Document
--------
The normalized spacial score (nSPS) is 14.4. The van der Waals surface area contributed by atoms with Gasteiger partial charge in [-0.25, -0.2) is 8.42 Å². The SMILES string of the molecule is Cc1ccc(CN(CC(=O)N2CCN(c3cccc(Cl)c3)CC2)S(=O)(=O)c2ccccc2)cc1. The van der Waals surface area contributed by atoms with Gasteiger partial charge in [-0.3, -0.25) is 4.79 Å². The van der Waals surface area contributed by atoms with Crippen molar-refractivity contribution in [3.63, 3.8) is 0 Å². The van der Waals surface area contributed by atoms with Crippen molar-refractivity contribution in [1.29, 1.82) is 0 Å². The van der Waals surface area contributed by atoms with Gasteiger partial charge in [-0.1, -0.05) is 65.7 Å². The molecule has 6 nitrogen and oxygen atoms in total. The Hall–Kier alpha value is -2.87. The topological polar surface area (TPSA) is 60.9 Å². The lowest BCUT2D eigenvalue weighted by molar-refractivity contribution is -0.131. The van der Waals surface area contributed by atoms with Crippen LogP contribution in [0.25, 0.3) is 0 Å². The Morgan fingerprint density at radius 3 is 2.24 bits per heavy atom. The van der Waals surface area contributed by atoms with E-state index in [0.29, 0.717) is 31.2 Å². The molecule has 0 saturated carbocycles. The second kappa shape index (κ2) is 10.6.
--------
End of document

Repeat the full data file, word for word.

The normalized spacial score (nSPS) is 14.4. The van der Waals surface area contributed by atoms with Gasteiger partial charge in [-0.25, -0.2) is 8.42 Å². The SMILES string of the molecule is Cc1ccc(CN(CC(=O)N2CCN(c3cccc(Cl)c3)CC2)S(=O)(=O)c2ccccc2)cc1. The van der Waals surface area contributed by atoms with Gasteiger partial charge in [-0.3, -0.25) is 4.79 Å². The van der Waals surface area contributed by atoms with Crippen molar-refractivity contribution in [3.63, 3.8) is 0 Å². The van der Waals surface area contributed by atoms with Crippen molar-refractivity contribution in [1.29, 1.82) is 0 Å². The van der Waals surface area contributed by atoms with Gasteiger partial charge in [-0.1, -0.05) is 65.7 Å². The molecule has 6 nitrogen and oxygen atoms in total. The Hall–Kier alpha value is -2.87. The topological polar surface area (TPSA) is 60.9 Å². The lowest BCUT2D eigenvalue weighted by molar-refractivity contribution is -0.131. The van der Waals surface area contributed by atoms with Crippen LogP contribution in [0.25, 0.3) is 0 Å². The Morgan fingerprint density at radius 3 is 2.24 bits per heavy atom. The van der Waals surface area contributed by atoms with E-state index in [0.29, 0.717) is 31.2 Å². The molecule has 0 saturated carbocycles. The second kappa shape index (κ2) is 10.6.